Two-step means that after you log in with your password (as usual) Yahoo will text you a security code, which you'll enter in the next step.
This way, only someone who has in-person access to your phone (you) can access your account -- even if the password entered was correct.
If you haven't changed your password in a few years, do it -- now.
The company says the passwords that hackers stole were encrypted -- scrambled up with a tool called bcrypt.
The hack exposed names, email addresses, telephone numbers, dates of birth, encrypted passwords and unencrypted security questions. This might sound obvious, but if you're like a lot of people, you might not use Yahoo Mail as your primary email account.
Yahoo has 1 billion monthly active users on its services overall and just 225 million monthly active users for its Yahoo Mail service, according to figures the company gave CNET in June.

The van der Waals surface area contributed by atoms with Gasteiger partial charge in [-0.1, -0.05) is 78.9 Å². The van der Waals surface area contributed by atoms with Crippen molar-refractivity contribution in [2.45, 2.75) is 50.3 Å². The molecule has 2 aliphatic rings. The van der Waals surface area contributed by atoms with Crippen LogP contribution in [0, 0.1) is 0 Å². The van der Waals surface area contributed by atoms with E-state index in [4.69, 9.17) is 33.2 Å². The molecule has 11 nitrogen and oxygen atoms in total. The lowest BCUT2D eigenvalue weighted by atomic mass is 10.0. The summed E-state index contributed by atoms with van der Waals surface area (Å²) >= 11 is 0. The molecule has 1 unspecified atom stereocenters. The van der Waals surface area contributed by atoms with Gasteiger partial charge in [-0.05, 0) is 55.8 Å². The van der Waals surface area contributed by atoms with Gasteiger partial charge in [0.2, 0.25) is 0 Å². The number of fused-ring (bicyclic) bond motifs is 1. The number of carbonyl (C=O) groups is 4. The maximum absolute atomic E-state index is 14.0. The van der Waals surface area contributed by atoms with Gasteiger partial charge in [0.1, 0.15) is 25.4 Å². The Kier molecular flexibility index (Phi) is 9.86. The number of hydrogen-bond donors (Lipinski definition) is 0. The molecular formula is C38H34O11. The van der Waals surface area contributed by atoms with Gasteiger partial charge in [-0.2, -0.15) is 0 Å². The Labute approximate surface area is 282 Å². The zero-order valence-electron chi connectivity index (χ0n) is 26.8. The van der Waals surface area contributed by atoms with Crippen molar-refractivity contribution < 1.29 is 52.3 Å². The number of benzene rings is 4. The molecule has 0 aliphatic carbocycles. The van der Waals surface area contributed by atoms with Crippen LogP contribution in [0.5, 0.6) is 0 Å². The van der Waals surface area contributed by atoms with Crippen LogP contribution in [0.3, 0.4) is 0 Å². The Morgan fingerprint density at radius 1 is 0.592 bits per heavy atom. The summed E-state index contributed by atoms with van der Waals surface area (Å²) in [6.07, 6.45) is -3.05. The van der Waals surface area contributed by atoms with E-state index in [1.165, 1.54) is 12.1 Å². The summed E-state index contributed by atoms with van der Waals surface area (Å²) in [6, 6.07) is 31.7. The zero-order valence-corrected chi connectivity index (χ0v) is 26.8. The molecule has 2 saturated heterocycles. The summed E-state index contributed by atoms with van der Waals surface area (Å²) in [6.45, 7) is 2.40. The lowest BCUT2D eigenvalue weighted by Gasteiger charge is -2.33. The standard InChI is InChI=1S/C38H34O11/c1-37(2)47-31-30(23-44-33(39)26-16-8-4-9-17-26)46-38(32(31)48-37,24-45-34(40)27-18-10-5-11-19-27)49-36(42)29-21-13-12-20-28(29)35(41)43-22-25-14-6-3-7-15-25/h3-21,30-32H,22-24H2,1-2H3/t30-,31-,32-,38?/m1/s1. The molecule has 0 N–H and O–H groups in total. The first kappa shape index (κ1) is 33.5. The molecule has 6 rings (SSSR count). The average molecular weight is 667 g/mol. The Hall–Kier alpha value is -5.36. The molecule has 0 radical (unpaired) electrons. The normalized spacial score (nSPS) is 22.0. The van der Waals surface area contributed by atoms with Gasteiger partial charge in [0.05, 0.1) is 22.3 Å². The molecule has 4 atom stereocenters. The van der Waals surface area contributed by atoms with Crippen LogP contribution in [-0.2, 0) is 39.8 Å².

Better to leave the account inactive -- but with two-step verification turned on.
That's especially true "when the attacker can make relatively accurate guesses at what the password might be," Mc Dowell said.
" since, often, that information is easy to uncover.
That's a high expectation for most normal folks, so instead...
Security questions are often used to verify identity and gain account access, without the help of email verification.
Some security experts go as far as recommending you create random, unique answers to security questions like, "Where was your mother born?